Advertisement

Loyalty helping to keep RKY Camp north of Kingston alive during pandemic

Good news and bad news for RKY Camp north of Kingston
WATCH: RKY camp in Parham north of Kingston won't open this year but camp director is looking to the future.

Generations of Kingstonians have gone to the RKY Camp in Parham north of the Limestone City. But that won’t happen this year as COVID-19 is causing the longtime facility to take a break.

No campfires, no canoeing and no jumping from a tower into the water are permitted, as all of those activities have been put on hold because of the pandemic.

READ MORE: Queen’s University cancels summer youth camps due to coronavirus pandemic

“For us in the industry, we were not surprised,” said D’Arcy Munn, the camp’s director.

“It is devastating for campers and families and so we empathize but I think the important message is that it’s not devastating for the camp we will be here next year.”

Story continues below advertisement

That’s the bad news, but Global News has found some good news at Eagle Lake, the site of the camp.

Kingston, Ont., retail stores open doors to customers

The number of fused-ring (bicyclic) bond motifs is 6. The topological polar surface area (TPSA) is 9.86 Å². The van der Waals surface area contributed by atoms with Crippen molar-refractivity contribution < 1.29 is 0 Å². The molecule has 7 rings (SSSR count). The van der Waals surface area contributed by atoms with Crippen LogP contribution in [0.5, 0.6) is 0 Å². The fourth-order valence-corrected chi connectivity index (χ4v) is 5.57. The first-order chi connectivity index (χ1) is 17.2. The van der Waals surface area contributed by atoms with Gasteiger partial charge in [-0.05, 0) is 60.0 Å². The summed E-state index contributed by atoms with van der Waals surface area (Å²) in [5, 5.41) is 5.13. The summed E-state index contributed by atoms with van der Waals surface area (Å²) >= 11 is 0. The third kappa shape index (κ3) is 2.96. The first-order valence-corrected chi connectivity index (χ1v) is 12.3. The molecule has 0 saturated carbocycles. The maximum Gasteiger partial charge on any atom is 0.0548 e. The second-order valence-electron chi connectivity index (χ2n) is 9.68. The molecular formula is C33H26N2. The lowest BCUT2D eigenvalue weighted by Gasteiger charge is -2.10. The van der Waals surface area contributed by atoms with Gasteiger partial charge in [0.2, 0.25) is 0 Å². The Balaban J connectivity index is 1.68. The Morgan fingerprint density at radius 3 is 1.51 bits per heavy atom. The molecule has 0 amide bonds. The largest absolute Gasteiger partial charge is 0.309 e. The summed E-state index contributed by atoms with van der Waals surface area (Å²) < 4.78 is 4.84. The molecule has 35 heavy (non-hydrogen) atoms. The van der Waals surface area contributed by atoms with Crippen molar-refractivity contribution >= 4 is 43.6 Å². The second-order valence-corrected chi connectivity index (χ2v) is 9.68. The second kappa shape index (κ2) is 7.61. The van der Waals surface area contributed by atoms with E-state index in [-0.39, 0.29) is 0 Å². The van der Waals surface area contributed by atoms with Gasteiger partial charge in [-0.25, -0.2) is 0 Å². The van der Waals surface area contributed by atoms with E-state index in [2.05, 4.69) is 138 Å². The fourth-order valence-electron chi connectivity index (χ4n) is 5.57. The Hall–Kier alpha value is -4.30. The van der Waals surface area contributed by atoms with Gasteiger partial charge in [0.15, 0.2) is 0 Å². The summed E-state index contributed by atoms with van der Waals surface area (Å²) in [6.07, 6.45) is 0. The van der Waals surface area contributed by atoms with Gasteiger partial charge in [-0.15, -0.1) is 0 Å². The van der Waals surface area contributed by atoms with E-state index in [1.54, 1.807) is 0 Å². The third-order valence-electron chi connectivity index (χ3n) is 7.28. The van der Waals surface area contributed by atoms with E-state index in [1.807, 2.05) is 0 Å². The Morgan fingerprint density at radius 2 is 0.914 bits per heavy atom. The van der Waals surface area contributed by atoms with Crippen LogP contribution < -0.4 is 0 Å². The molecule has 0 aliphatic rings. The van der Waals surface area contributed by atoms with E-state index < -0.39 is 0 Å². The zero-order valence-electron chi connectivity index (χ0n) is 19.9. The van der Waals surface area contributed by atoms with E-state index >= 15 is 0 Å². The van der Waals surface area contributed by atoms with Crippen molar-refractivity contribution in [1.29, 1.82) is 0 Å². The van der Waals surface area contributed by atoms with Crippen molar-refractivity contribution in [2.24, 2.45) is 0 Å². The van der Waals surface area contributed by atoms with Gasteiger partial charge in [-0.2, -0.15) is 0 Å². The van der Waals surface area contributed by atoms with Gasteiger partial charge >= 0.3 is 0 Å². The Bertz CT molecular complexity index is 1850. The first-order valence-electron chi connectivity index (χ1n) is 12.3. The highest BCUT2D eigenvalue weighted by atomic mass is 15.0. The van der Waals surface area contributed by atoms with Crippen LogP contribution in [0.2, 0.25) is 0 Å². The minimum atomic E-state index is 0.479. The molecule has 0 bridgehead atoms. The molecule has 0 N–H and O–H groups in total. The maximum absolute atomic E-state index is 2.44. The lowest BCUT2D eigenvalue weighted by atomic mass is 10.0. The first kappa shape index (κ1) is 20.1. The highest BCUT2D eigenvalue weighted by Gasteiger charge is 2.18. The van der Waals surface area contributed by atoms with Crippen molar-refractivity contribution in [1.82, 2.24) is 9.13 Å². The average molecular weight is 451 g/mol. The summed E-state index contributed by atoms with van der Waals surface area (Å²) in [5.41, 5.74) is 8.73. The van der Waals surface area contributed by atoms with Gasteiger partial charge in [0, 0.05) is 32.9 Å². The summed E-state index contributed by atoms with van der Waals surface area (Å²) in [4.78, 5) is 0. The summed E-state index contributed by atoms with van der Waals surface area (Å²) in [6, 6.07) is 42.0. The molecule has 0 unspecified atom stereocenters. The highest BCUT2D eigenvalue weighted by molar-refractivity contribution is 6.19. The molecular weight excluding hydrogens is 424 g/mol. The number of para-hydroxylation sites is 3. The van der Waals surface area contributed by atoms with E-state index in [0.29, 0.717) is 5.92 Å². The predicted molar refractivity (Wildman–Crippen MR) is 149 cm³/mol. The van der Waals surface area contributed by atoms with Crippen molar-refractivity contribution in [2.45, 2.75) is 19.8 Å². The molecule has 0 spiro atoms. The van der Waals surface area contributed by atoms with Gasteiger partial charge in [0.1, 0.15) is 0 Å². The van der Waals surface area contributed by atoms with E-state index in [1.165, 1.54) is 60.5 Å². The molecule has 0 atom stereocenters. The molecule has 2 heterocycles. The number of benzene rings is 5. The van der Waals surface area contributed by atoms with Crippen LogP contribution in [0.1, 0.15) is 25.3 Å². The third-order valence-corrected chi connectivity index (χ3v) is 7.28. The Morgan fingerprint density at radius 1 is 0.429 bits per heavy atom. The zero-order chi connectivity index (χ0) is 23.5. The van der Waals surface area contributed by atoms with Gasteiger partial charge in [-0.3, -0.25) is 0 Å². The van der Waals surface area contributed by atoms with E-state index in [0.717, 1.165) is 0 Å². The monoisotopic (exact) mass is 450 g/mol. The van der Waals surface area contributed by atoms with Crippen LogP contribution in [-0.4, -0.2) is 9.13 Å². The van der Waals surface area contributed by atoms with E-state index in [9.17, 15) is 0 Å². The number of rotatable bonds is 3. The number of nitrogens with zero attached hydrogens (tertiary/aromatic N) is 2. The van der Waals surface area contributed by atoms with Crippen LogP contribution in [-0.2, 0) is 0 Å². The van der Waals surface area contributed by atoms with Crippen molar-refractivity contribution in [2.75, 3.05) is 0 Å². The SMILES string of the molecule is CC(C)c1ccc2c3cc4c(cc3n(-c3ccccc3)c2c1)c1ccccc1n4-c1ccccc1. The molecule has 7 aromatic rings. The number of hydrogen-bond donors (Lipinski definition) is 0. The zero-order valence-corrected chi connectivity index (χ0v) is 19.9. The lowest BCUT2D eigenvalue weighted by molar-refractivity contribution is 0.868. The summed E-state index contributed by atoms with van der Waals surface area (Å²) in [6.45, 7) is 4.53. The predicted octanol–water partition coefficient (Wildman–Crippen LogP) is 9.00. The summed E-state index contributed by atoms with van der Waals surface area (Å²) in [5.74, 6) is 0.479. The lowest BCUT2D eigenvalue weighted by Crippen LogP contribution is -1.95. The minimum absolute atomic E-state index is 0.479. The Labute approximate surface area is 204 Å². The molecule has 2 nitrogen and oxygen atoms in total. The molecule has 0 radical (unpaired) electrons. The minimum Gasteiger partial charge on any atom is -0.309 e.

Kingston, Ont., retail stores open doors to customers

The pandemic can’t take away the fact that 2020 marks the 90th anniversary of the camp. The non-profit organization was founded by the Rotary Club, Kiwanis Club and the YMCA of Kingston.

Munn’s optimism comes after a survey sent to parents of enrolled campers showed plenty of support.

“We asked them what they’d like us to do with their fees,” Munn said. “Seventy per cent of the families have either donated their fees completely for a tax receipt or deferred their registration to next year in support of the camp.

“That gives us the confidence to move forward, the motivation to move forward and to know that we will be here next year and our families will be, too.”

Story continues below advertisement

READ MORE: Nova Scotia experiences new cases connected to travel, community spread

More of that optimism is because of a new dining hall that’s in the midst of being built. Munn says the $2 million-plus project is part of a continuing revitalization campaign.

“This is to bring us into the new normal as well,” Munn said. “We’re going from a 2,000-square-foot dining hall space to a 5,000-square-foot dining hall space. That was a decision made before the pandemic.

“It’s an added bonus now that we have so much more space to accommodate people and be distant and now we’re just looking forward to the build.”

Munn says $1.3 million has already been raised for the new dining hall and some of those fees will go to the project, as well.

A fundraising campaign is underway for Eagle Lake’s RKY Camp refurbishments
A fundraising campaign is underway for Eagle Lake’s RKY Camp refurbishments